[hackerspaces] History of shared workshop spaces

Ron Bean bucketworks at rbean.users.panix.com
Fri Dec 4 02:01:56 CET 2009

Back in the '90s, I used to lurk on rec.woodworking and
rec.arts.metalworking, and the idea of shared workshop space came up
regularly. The general consensus (or at least the loudest opinions) were
that it was unworkable, because you'd be dealing with partners you don't
know. How do you know they won't abuse your tools? How do you know they
won't hurt themselves and get you sued? How you do know they won't
disappear and leave you stuck with the entire rent? (etc).

Then Wired writes an article, and all of a sudden we have shared
workshops popping up all over the place, often including woodworking and
metalworking tools. What changed?

I don't know the answer, but I can make a few guesses.

I always had the impression (maybe not accurate) that the woodworking
and metalworking newsgroups were dominated by homeowners who had garages
and basements to work in. There was sort of an implication that if you
weren't a homeowner, you needed to work on your career instead of having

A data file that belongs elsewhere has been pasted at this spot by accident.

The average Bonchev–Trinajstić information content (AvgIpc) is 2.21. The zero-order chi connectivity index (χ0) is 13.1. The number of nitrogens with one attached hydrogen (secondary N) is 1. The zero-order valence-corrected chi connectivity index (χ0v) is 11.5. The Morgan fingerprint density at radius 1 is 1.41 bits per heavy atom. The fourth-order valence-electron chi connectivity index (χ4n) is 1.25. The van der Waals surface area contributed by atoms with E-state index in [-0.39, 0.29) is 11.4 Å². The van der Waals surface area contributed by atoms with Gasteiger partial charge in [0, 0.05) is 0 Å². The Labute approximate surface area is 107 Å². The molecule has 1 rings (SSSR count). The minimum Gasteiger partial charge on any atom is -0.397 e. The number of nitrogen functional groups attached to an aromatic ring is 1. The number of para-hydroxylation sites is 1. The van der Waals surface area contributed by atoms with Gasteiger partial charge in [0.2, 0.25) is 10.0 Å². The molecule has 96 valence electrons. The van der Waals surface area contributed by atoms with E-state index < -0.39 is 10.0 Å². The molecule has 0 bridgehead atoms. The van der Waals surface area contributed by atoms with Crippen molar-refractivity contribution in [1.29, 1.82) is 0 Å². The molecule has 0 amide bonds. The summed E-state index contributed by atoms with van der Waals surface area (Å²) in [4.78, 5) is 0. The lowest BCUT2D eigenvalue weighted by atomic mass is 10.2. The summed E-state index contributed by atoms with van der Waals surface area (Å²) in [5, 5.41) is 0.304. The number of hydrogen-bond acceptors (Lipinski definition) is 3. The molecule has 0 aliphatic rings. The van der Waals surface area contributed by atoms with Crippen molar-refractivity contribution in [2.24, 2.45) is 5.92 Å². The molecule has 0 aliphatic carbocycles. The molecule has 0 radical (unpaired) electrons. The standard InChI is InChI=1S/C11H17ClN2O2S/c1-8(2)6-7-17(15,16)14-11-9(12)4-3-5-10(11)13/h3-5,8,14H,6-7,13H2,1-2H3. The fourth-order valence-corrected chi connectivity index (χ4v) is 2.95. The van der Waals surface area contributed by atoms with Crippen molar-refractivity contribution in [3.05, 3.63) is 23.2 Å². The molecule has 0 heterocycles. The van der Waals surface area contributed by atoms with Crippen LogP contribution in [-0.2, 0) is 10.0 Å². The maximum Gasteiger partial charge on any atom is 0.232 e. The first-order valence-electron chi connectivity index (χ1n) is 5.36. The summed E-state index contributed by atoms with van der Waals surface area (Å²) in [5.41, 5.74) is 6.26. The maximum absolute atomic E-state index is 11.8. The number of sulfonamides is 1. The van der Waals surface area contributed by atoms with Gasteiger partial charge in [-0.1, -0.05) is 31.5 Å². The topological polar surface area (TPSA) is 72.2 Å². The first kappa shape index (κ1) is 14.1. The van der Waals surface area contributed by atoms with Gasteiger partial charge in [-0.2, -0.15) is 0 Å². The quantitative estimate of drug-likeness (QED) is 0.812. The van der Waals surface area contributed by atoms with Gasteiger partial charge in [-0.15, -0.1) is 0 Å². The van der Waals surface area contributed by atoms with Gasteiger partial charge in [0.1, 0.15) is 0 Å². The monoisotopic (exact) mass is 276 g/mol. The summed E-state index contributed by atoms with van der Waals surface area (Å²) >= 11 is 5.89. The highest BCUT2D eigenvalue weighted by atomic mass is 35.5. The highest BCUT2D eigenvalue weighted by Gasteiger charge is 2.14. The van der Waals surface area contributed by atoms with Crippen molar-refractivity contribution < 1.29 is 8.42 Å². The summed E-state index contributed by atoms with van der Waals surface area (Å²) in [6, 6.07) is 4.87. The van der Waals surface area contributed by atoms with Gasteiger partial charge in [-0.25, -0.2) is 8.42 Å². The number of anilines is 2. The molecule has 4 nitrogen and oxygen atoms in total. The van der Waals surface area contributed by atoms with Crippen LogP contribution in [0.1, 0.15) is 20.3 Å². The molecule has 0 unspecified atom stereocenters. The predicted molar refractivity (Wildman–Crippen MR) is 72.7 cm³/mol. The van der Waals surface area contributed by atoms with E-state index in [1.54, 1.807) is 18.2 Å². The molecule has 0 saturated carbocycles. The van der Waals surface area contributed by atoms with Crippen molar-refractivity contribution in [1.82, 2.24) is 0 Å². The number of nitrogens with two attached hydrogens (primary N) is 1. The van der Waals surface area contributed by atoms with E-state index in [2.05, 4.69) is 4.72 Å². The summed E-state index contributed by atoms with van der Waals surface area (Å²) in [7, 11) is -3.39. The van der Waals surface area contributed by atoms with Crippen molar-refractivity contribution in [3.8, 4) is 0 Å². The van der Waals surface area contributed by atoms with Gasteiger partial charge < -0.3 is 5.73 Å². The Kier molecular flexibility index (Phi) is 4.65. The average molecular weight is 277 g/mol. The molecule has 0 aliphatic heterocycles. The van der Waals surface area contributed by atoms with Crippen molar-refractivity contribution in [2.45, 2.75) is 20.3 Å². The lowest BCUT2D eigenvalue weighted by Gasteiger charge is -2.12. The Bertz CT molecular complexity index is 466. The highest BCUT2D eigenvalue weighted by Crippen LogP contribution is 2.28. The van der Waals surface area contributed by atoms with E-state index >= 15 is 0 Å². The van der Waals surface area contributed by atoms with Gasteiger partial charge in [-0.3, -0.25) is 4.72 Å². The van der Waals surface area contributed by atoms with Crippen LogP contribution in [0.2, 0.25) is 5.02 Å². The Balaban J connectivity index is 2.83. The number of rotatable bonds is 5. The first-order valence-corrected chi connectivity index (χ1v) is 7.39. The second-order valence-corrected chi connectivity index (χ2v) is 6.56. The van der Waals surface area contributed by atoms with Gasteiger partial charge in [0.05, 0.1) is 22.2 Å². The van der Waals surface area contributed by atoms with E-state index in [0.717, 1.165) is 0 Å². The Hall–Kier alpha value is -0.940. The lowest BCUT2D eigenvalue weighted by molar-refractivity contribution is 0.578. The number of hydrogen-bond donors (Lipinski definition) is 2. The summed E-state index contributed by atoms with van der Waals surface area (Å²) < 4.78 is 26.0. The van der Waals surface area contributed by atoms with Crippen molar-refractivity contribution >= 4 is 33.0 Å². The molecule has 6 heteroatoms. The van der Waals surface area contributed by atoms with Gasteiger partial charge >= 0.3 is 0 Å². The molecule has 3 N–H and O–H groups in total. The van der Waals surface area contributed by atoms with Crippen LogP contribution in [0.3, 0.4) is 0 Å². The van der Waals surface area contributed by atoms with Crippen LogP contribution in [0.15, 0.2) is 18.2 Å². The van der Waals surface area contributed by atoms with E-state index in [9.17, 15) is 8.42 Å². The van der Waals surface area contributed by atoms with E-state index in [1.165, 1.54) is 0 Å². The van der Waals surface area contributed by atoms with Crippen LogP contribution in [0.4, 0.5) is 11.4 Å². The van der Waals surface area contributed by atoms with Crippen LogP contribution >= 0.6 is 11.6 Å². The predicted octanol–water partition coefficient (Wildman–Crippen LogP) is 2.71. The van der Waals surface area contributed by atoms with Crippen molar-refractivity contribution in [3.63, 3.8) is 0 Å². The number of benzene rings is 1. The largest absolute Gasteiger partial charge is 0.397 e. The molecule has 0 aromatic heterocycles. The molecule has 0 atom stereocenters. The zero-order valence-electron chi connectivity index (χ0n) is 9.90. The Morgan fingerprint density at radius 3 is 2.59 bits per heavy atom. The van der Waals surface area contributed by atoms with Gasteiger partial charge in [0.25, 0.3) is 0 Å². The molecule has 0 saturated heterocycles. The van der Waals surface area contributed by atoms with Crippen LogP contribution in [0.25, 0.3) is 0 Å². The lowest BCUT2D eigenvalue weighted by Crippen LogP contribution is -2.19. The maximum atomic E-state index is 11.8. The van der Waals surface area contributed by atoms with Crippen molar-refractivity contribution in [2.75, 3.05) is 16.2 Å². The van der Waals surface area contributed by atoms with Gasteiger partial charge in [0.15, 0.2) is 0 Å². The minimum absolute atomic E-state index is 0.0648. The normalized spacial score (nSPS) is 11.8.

hobbies, until you could afford to buy a house (Or, maybe I'm imagining
that.) In any case, most of the people there had no strong desire to
work with other people (more likely, they were using their hobbies as a
chance to get *away* from the people they worked with all day, and spend
some time alone).

Contrary to popular belief, many hackers do value each other's company,
and enjoy working on projects together. And in many cases, hacking is
directly related to their careers. And in theory, it doesn't take much
space (although some hackerspaces are quite large).

There's also a long history or artists sharing studio space. Artists are
used to not having enough money, and sharing space makes sense from that
point of view. And many of them do value having other artists around.

So I'm thinking that it's a cultural thing, rather than any practical

Anyone have other comments on this?

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